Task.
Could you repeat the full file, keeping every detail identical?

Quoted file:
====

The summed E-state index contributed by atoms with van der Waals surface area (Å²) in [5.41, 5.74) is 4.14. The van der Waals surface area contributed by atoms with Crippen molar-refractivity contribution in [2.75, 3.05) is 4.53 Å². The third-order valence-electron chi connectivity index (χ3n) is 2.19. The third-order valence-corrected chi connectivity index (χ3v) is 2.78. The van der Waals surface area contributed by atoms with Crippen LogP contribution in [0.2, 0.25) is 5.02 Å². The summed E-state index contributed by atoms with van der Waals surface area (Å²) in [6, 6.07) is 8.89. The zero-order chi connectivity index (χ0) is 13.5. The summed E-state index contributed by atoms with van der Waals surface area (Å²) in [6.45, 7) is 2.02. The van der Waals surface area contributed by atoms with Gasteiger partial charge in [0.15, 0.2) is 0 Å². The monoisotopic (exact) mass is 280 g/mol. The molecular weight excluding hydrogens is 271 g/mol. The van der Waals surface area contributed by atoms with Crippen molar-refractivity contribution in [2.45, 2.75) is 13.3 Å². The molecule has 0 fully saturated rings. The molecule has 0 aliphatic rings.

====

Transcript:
The summed E-state index contributed by atoms with van der Waals surface area (Å²) in [5.41, 5.74) is 4.14. The van der Waals surface area contributed by atoms with Crippen molar-refractivity contribution in [2.75, 3.05) is 4.53 Å². The third-order valence-electron chi connectivity index (χ3n) is 2.19. The third-order valence-corrected chi connectivity index (χ3v) is 2.78. The van der Waals surface area contributed by atoms with Crippen LogP contribution in [0.2, 0.25) is 5.02 Å². The summed E-state index contributed by atoms with van der Waals surface area (Å²) in [6, 6.07) is 8.89. The zero-order chi connectivity index (χ0) is 13.5. The summed E-state index contributed by atoms with van der Waals surface area (Å²) in [6.45, 7) is 2.02. The van der Waals surface area contributed by atoms with Gasteiger partial charge in [0.15, 0.2) is 0 Å². The monoisotopic (exact) mass is 280 g/mol. The molecular weight excluding hydrogens is 271 g/mol. The van der Waals surface area contributed by atoms with Crippen molar-refractivity contribution in [2.45, 2.75) is 13.3 Å². The molecule has 0 fully saturated rings. The molecule has 0 aliphatic rings.